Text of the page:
Dwarf bamboos are major understory plants in subalpine and temperate forests of Japan. Several microphysical factors are known to influence their coarse-scale distribution, including slope angle, convexity, and proportion of gravel on the soil surface (hereafter gravel cover), but the effects of these factors on local variations in distribution are unclear. To elucidate these effects we examined relationships between local variations in Sasa palmata distribution and the 3 mentioned microphysical environmental factors within a 20- × 20-m plot divided into 0.5- × 0.5-m quadrats in a cool-temperate deciduous broadleaf forest, applying intrinsic conditional autoregressive models at 3 spatial resolutions (0.5 × 0.5 m, 1.0 × 1.0 m, and 2.0 × 2.0 m). The models show that the 3 microphysical factors, known to affect the distribution of S. palmata at coarser scales, also affect its distribution at fine scales. Slope angle and gravel cover had negative effects, while convexity had positive effects on its abundance. However, the strength of their effects depended on the spatial resolution: convexity had the strongest effects at 2-m scale, while slope angle and gravel cover had stronger effects at the finer scales. These findings provide indications of scale-dependent effects of environmental factors that may contribute both to fundamental understanding of forest dynamics and to efforts to enhance the regeneration and conservation of target species.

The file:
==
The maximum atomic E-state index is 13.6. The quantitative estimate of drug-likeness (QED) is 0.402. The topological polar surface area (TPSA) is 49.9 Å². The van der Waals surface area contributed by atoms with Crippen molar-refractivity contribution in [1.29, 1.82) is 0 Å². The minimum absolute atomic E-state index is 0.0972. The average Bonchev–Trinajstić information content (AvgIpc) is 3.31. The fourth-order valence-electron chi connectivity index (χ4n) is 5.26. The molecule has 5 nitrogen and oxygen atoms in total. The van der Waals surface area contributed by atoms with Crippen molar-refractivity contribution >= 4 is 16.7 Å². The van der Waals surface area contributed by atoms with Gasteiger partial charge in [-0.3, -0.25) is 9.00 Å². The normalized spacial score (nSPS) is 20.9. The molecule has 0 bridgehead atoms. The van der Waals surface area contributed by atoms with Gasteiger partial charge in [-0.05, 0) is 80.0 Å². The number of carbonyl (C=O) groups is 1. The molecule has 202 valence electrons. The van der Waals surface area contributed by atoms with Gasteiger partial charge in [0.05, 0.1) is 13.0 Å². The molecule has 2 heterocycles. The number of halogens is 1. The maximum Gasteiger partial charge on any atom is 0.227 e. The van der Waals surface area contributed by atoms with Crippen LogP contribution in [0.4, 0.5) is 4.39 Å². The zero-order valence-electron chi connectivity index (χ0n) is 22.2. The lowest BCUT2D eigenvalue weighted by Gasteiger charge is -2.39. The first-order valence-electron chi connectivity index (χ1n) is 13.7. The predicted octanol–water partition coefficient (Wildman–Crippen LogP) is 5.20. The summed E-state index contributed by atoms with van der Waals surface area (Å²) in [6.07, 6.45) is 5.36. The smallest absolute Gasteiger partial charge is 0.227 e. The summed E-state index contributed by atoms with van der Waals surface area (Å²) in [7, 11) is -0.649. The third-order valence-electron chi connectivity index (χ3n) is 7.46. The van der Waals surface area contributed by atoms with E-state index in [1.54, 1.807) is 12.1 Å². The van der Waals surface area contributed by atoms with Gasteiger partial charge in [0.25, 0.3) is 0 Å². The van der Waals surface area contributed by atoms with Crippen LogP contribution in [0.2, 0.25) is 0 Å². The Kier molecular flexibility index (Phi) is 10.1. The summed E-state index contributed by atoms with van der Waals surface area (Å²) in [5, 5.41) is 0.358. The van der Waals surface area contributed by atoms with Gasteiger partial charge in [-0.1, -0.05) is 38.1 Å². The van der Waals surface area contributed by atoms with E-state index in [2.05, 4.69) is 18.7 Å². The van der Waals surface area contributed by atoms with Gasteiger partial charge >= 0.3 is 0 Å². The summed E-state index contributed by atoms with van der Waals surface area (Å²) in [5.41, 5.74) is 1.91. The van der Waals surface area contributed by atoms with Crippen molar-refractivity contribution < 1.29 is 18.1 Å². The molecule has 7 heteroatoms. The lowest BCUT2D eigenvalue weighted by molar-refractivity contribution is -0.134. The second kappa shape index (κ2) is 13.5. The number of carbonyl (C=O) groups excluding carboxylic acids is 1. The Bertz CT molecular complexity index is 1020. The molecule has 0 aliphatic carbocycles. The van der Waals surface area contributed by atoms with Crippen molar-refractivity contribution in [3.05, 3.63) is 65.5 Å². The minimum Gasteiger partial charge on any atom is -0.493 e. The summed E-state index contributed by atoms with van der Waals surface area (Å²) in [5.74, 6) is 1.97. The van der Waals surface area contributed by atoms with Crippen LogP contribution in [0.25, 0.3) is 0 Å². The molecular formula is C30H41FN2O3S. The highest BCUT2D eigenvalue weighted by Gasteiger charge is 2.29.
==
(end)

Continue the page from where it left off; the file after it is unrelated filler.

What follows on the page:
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Vol. 20 • No. 4